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Dakota Ridge Articulation Area student researchers from Mount Carbon Elementary School, Littleton, CO, assemble their Ladybugs in Space SSEP experiment. Image courtesy of SSEP.

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A team of 9th /10th  grade student researchers from Caravel Academy, Bear, DE practice protocols for prepping the MixStix mini-lab for spaceflight. Image courtesy of SSEP.

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Fifth grade student researchers from FishHawk Creek Elementary School, in Hillsborough County, FL observing cottonseeds under a microscope in preparation for the launch of their Operation Germination of Cottonseeds SSEP experiment. Image courtesy of SSEP.

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Ninth grade students from North High School, Sioux City, IA, preparing their MixStix for flight to the ISS. Image courtesy of SSEP.

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Jezrielle and Marina, student researchers from Montachusett Regional Vocational Technical High School, Fitchburg, MA, sorting bacteria cultures in pre-lab investigations. Image courtesy of SSEP.

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Marshall School, Duluth, MN students prepare tank for adult Xenopus laevis frogs, whose eggs are studied in microgravity. Image courtesy of SSEP.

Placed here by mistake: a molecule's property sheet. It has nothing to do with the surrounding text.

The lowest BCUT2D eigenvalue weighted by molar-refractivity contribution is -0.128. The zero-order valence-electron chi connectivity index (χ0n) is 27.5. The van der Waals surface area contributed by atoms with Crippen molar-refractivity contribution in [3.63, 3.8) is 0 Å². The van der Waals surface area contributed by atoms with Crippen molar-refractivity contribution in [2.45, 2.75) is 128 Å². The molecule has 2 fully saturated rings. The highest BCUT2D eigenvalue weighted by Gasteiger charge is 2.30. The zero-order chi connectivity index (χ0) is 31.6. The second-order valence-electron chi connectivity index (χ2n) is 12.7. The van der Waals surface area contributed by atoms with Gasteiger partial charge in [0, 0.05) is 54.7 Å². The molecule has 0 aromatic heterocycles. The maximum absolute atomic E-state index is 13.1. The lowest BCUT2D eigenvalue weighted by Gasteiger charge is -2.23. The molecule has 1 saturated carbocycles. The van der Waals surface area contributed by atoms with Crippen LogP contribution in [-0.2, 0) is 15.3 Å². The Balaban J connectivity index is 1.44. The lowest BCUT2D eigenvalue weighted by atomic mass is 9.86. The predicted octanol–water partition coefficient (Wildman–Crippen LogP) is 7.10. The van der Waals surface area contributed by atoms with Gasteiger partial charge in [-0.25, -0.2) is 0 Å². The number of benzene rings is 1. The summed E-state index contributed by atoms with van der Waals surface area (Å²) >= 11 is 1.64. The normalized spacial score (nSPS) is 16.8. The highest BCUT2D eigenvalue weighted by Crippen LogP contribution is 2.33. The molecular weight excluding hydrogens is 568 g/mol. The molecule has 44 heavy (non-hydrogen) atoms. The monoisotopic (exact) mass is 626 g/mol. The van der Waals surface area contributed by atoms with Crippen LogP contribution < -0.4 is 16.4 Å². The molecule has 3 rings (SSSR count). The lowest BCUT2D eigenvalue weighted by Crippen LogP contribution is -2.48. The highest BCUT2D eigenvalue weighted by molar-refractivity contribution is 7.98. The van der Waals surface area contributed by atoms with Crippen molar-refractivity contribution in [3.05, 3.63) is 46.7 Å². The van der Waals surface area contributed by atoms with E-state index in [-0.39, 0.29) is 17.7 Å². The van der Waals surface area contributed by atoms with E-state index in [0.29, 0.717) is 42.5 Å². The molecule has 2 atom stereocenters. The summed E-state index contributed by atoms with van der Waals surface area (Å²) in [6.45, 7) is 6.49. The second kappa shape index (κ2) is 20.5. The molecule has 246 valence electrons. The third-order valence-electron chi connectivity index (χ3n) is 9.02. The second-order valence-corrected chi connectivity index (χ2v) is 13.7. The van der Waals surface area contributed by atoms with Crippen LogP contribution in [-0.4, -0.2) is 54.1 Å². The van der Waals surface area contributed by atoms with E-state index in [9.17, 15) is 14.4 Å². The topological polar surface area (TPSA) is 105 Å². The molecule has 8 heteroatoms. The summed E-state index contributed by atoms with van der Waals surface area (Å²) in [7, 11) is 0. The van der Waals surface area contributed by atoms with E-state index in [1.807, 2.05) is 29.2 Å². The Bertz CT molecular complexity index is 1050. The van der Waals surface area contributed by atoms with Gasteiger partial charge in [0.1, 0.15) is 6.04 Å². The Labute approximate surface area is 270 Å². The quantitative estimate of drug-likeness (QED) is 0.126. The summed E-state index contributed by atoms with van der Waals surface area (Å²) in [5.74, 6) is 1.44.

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Student researchers from Crossroads Academy of Kansas City, Kansas City, MO prepare their experiment samples. Image courtesy of SSEP.

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Johnson County Central, Johnson County, NE, Mission 7 team loading tubes for red clover germination experiment. Image courtesy of SSEP.

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Phifer Middle School, Pennsauken, NJ, students are testing if there is a change in the natural antibiotic resistance in staphylococcus epidermidis, also known as SE, which is a close cousin to MRSA. Image courtesy of SSEP.

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Thomas Edison Energy Smart Charter School, Somerset, NJ, student researchers inserting silica gel and preparing the MixSitx for NanoRacks. Image courtesy of SSEP.

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Left to right, Abby Bueling, Skyler Manney, and Jacob Angus. Liberty Middle School, West Fargo, ND, SSEP winning team working on their experiment, “How Microgravity Affects Rusting of Iron”. Image courtesy of SSEP.

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Grant Union Junior/Senior High School, Grant County, OR, ninth grade students analyzing GFP protein using SDS PAGE in support of their experiment Does Microgravity Affect Variation of the Protein Structures Created? Image courtesy of SSEP.

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The Academy at Nola Dunn, Burleson, TX, students solving the Polymer Puzzle through scientific reasoning. Image courtesy of SSEP.